the project is for a fitness band, and we have to make queries for daily objects, exercises... with different objectives. For example, list all the daily values between two dates for this user. Since we only have been through the basic syntax, I can´t imagine how the database will work with the java app(10% of the work- just to show that it can be used by other languages) and I don´t understand how a query like this one (select MAX( RC ) as rc_max from cardiac_rhythm  where costumer_uuid='TESTE';) will work as generic queries for any user.

    Maybe I am overcomplicating this, cause this is my first project on a database language.

  • User_H3J7U
    User_H3J7U Member Posts: 473 Bronze Trophy
    -- common table
    create table universum(
     app varchar2(20 char) not null,
     tbl varchar2(128 byte) not null,
     n1 number,
     n2 number,
     n3 number,
     s1 varchar2(4000 byte),
     s2 varchar2(4000 byte),
     s3 varchar2(4000 byte),
     d1 date,
     d2 date,
     d3 date
    );
    
    -- exercise app1 "table" tbl1
    create or replace view app1_tbl1
    (id, name, salary, dt)
    as
    select n1, s1, n2, d1
    from universum
    where app='app1' and tbl = 'tbl1'
    with check option;
    
    create or replace trigger app1_tbl1 instead of insert on app1_tbl1 
    declare
    begin
     insert into universum(app, tbl, n1, s1, n2, d1) values('app1', 'tbl1', :new.id, :new.name, :new.salary, :new.dt);
    end;
    /
    -- exercise app1 dml...
    insert into app1_tbl1(id, name, salary, dt) values (101, 'one', 1000, sysdate); 
    commit;
    
    col name format a20
    select * from app1_tbl1;
    
           ID NAME                    SALARY DT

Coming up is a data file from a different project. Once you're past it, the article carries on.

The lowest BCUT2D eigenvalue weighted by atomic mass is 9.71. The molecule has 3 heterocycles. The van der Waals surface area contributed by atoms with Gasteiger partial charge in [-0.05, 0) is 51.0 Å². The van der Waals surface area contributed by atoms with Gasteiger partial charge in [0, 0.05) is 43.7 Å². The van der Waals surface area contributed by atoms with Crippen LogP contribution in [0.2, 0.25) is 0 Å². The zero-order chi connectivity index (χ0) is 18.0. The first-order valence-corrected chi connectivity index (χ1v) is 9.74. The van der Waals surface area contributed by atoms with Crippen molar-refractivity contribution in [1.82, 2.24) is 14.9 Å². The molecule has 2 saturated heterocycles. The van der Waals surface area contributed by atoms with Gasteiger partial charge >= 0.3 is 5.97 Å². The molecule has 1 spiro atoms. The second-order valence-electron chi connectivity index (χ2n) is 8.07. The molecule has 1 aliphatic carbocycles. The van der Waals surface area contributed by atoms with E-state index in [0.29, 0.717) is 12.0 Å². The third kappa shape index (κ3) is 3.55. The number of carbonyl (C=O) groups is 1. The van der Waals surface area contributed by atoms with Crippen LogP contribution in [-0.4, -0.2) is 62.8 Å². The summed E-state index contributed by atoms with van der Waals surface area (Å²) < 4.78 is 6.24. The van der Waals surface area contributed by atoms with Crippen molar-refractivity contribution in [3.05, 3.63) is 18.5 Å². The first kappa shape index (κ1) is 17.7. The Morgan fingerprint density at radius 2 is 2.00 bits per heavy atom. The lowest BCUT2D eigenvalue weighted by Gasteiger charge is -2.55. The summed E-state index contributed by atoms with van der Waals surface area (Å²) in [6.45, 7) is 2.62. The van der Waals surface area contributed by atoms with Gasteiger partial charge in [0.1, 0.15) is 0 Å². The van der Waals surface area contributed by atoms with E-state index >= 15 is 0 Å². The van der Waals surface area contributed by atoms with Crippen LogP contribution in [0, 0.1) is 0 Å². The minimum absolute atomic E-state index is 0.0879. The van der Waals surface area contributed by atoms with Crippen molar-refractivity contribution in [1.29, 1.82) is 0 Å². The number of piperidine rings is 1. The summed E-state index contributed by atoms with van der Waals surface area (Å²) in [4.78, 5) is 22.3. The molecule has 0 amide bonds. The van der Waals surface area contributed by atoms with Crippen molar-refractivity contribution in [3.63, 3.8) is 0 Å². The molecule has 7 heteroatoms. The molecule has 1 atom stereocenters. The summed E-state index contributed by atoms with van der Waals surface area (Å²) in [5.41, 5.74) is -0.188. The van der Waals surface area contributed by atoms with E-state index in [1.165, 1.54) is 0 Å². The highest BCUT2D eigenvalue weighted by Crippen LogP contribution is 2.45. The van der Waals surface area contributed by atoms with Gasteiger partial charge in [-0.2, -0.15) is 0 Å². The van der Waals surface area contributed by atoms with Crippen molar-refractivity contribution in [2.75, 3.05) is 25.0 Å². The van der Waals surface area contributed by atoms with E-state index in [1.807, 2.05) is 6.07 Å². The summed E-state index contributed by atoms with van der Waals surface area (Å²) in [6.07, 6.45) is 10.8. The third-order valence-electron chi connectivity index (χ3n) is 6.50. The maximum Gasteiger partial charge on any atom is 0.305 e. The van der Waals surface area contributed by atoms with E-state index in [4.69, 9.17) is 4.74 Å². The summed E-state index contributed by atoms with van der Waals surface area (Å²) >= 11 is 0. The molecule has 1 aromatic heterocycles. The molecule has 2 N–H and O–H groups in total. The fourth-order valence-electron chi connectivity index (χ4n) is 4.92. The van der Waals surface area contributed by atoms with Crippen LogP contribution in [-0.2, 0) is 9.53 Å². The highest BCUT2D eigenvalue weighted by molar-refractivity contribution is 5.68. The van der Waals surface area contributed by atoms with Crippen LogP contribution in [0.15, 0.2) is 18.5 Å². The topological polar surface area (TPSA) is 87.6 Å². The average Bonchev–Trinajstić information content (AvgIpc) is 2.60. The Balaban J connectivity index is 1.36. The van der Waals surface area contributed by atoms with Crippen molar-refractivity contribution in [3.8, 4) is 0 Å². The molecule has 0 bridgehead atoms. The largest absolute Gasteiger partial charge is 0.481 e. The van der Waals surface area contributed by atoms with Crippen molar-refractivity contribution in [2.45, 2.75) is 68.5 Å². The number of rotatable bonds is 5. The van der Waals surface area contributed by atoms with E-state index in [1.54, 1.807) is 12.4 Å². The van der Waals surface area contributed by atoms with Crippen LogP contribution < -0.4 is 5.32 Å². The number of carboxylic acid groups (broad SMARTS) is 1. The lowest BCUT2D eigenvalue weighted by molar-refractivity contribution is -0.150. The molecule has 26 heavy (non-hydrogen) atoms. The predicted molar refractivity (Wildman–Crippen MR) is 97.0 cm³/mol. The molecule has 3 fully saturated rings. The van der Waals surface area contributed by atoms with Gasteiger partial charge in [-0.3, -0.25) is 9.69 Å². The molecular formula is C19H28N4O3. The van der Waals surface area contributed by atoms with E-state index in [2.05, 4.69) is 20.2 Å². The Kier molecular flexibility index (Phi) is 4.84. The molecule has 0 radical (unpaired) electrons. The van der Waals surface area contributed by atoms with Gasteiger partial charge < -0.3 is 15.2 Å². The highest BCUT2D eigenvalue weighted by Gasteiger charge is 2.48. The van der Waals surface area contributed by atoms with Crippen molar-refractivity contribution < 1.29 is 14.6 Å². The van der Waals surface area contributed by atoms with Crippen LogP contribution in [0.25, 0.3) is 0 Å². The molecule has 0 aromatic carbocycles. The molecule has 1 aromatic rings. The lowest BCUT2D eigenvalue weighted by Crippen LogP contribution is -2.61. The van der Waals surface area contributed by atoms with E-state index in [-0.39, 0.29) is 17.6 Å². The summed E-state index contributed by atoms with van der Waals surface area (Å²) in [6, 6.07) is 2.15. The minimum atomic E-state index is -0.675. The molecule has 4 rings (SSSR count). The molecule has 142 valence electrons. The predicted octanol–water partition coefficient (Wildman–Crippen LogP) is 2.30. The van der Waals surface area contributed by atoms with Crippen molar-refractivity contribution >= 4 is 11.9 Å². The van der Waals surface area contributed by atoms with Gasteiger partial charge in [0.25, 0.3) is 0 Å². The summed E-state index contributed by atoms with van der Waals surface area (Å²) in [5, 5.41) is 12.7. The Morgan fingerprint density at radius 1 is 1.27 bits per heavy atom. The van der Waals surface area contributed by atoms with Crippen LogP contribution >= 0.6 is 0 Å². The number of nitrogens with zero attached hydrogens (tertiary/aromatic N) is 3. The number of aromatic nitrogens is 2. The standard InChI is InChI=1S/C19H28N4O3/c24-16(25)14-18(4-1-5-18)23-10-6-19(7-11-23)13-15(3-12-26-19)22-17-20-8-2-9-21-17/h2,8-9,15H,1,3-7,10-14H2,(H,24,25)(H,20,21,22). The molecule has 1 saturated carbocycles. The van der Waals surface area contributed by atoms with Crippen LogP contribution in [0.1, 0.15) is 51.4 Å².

---------- -------------------- ---------- -------------------
          101 one                       1000 2021-04-28 10:35:30
    
    update app1_tbl1 set salary = salary * 2 where id = 101;
    commit;
    
    select * from app1_tbl1;
    
           ID NAME                    SALARY DT                
    ---------- -------------------- ---------- -------------------
          101 one                       2000 2021-04-28 10:35:30
    
    delete app1_tbl1 where id = 101;
    commit;
    


  • BluShadow
    BluShadow Member, Moderator Posts: 41,383 Red Diamond

    If I were designing such a database, I would look at proper relational table structure such as the following:

    -- Just examples - real tables would use sequence generated primary keys from triggers for example.
    -- Table of Exercises
    create table exercise (
      exerciseNo   number -- primary key
     ,exerciseName varchar2(20)
     )
    /
    insert into exercise values (1, 'Running')
    /
    insert into exercise values (2, 'Push Ups')
    /
    insert into exercise values (3, 'Squats')
    /
    insert into exercise values (4, 'Swimming')
    /
    -- Table of Elements
    create table element (
      elementNo    number -- primary key
     ,elementName  varchar2(20)
     )
    /
    insert into element values (1, 'Distance')
    /
    insert into element values (2, 'Duration')
    /
    insert into element values (3, 'Quantity')
    /
    -- Table of Elements relating to each Exercise
    create table exerciseElement (
      exelNo       number -- primary key
     ,exerciseNo   number
     ,elementNo    number
     )
    /
    insert into exerciseElement values (1, 1, 1) -- Running Distance
    /
    insert into exerciseElement values (2, 1, 2)-- Running Duration
    /
    insert into exerciseElement values (3, 2, 3) -- Push Ups Quantity
    /
    insert into exerciseElement values (4, 3, 3) -- Squats Quantity
    /
    insert into exerciseElement values (5, 4, 2) -- Swimming Duration
    /
    -- Table of People
    create table person (
      personNo     number
     ,personName   varchar2(20)
     )
    /